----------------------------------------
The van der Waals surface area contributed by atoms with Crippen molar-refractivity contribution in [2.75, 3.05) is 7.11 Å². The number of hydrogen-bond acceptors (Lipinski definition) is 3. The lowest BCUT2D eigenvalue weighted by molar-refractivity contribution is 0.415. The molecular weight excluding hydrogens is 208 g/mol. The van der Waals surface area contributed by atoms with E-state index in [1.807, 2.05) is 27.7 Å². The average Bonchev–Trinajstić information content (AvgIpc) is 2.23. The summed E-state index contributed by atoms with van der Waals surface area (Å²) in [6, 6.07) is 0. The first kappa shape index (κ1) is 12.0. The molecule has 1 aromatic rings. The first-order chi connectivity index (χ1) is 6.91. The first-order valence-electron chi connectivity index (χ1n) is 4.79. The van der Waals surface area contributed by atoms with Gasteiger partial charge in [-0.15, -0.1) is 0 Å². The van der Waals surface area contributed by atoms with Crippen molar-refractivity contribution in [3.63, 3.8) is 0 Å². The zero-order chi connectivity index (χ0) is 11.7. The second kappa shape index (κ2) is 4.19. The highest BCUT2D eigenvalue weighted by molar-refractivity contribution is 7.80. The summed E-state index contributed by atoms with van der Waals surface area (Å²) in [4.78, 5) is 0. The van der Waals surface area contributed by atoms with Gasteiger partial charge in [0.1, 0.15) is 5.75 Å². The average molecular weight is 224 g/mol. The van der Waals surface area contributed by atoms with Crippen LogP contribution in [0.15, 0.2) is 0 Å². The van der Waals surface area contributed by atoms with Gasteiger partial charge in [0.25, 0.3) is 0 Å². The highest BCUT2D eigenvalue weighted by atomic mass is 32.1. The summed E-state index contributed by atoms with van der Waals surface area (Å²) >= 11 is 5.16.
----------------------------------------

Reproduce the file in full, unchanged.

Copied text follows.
The van der Waals surface area contributed by atoms with Crippen molar-refractivity contribution in [2.75, 3.05) is 7.11 Å². The number of hydrogen-bond acceptors (Lipinski definition) is 3. The lowest BCUT2D eigenvalue weighted by molar-refractivity contribution is 0.415. The molecular weight excluding hydrogens is 208 g/mol. The van der Waals surface area contributed by atoms with E-state index in [1.807, 2.05) is 27.7 Å². The average Bonchev–Trinajstić information content (AvgIpc) is 2.23. The summed E-state index contributed by atoms with van der Waals surface area (Å²) in [6, 6.07) is 0. The first kappa shape index (κ1) is 12.0. The molecule has 1 aromatic rings. The first-order chi connectivity index (χ1) is 6.91. The first-order valence-electron chi connectivity index (χ1n) is 4.79. The van der Waals surface area contributed by atoms with Gasteiger partial charge in [-0.15, -0.1) is 0 Å². The van der Waals surface area contributed by atoms with Crippen molar-refractivity contribution in [3.63, 3.8) is 0 Å². The zero-order chi connectivity index (χ0) is 11.7. The second kappa shape index (κ2) is 4.19. The highest BCUT2D eigenvalue weighted by molar-refractivity contribution is 7.80. The summed E-state index contributed by atoms with van der Waals surface area (Å²) in [4.78, 5) is 0. The van der Waals surface area contributed by atoms with Gasteiger partial charge in [0.1, 0.15) is 5.75 Å². The average molecular weight is 224 g/mol. The van der Waals surface area contributed by atoms with Crippen LogP contribution in [0.15, 0.2) is 0 Å². The van der Waals surface area contributed by atoms with Gasteiger partial charge in [0.25, 0.3) is 0 Å². The highest BCUT2D eigenvalue weighted by atomic mass is 32.1. The summed E-state index contributed by atoms with van der Waals surface area (Å²) >= 11 is 5.16.